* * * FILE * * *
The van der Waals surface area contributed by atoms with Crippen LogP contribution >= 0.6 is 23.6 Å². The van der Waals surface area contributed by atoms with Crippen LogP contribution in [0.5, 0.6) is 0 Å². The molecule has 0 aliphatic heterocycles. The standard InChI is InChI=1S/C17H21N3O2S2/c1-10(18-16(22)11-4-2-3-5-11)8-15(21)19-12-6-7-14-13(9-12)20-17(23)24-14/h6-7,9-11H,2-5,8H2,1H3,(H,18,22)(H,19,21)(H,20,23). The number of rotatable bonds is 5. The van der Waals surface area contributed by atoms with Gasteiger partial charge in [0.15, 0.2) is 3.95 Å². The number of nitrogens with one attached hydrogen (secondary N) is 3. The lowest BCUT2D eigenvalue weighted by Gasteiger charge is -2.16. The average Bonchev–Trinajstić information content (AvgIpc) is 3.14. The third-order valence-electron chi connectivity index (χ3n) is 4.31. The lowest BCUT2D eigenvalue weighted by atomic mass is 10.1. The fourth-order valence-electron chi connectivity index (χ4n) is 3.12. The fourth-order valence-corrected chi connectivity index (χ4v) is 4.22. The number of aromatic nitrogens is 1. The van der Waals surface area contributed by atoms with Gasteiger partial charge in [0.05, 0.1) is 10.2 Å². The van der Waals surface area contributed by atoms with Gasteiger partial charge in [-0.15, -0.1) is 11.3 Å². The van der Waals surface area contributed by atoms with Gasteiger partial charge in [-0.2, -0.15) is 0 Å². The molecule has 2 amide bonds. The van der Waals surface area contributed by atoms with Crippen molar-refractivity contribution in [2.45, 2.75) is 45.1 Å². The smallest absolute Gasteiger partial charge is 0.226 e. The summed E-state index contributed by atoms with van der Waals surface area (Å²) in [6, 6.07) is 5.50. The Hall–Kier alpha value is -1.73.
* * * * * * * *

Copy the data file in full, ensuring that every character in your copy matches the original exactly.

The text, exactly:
The van der Waals surface area contributed by atoms with Crippen LogP contribution >= 0.6 is 23.6 Å². The van der Waals surface area contributed by atoms with Crippen LogP contribution in [0.5, 0.6) is 0 Å². The molecule has 0 aliphatic heterocycles. The standard InChI is InChI=1S/C17H21N3O2S2/c1-10(18-16(22)11-4-2-3-5-11)8-15(21)19-12-6-7-14-13(9-12)20-17(23)24-14/h6-7,9-11H,2-5,8H2,1H3,(H,18,22)(H,19,21)(H,20,23). The number of rotatable bonds is 5. The van der Waals surface area contributed by atoms with Gasteiger partial charge in [0.15, 0.2) is 3.95 Å². The number of nitrogens with one attached hydrogen (secondary N) is 3. The lowest BCUT2D eigenvalue weighted by Gasteiger charge is -2.16. The average Bonchev–Trinajstić information content (AvgIpc) is 3.14. The third-order valence-electron chi connectivity index (χ3n) is 4.31. The lowest BCUT2D eigenvalue weighted by atomic mass is 10.1. The fourth-order valence-electron chi connectivity index (χ4n) is 3.12. The fourth-order valence-corrected chi connectivity index (χ4v) is 4.22. The number of aromatic nitrogens is 1. The van der Waals surface area contributed by atoms with Gasteiger partial charge in [0.05, 0.1) is 10.2 Å². The van der Waals surface area contributed by atoms with Gasteiger partial charge in [-0.15, -0.1) is 11.3 Å². The van der Waals surface area contributed by atoms with Gasteiger partial charge in [-0.2, -0.15) is 0 Å². The molecule has 2 amide bonds. The van der Waals surface area contributed by atoms with Crippen molar-refractivity contribution in [2.45, 2.75) is 45.1 Å². The smallest absolute Gasteiger partial charge is 0.226 e. The summed E-state index contributed by atoms with van der Waals surface area (Å²) in [6, 6.07) is 5.50. The Hall–Kier alpha value is -1.73.